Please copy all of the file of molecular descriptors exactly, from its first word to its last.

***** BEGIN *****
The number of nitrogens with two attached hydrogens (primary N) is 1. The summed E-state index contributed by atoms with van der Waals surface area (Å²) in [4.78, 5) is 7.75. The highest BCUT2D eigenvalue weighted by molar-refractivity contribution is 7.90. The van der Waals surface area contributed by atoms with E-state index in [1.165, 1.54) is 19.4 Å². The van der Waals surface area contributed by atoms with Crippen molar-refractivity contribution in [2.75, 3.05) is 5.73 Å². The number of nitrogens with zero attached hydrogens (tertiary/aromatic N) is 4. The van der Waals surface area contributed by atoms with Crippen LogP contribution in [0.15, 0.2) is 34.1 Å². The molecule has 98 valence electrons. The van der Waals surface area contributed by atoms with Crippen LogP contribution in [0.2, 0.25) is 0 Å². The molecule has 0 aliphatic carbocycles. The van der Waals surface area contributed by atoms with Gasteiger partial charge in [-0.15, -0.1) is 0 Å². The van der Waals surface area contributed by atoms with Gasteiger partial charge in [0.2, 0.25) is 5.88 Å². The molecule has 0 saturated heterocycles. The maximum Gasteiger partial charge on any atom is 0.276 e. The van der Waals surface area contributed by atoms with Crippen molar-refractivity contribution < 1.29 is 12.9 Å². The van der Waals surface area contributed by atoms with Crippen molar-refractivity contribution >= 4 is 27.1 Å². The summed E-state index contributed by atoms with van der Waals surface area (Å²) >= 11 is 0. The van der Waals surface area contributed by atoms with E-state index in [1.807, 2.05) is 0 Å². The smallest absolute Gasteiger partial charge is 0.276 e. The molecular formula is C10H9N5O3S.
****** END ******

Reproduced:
The number of nitrogens with two attached hydrogens (primary N) is 1. The summed E-state index contributed by atoms with van der Waals surface area (Å²) in [4.78, 5) is 7.75. The highest BCUT2D eigenvalue weighted by molar-refractivity contribution is 7.90. The van der Waals surface area contributed by atoms with E-state index in [1.165, 1.54) is 19.4 Å². The van der Waals surface area contributed by atoms with Crippen molar-refractivity contribution in [2.75, 3.05) is 5.73 Å². The number of nitrogens with zero attached hydrogens (tertiary/aromatic N) is 4. The van der Waals surface area contributed by atoms with Crippen LogP contribution in [0.15, 0.2) is 34.1 Å². The molecule has 98 valence electrons. The van der Waals surface area contributed by atoms with Crippen LogP contribution in [0.2, 0.25) is 0 Å². The molecule has 0 aliphatic carbocycles. The van der Waals surface area contributed by atoms with Gasteiger partial charge in [-0.15, -0.1) is 0 Å². The van der Waals surface area contributed by atoms with Gasteiger partial charge in [0.2, 0.25) is 5.88 Å². The molecule has 0 saturated heterocycles. The maximum Gasteiger partial charge on any atom is 0.276 e. The van der Waals surface area contributed by atoms with Crippen molar-refractivity contribution < 1.29 is 12.9 Å². The van der Waals surface area contributed by atoms with Crippen molar-refractivity contribution >= 4 is 27.1 Å². The summed E-state index contributed by atoms with van der Waals surface area (Å²) >= 11 is 0. The van der Waals surface area contributed by atoms with E-state index in [1.807, 2.05) is 0 Å². The smallest absolute Gasteiger partial charge is 0.276 e. The molecular formula is C10H9N5O3S.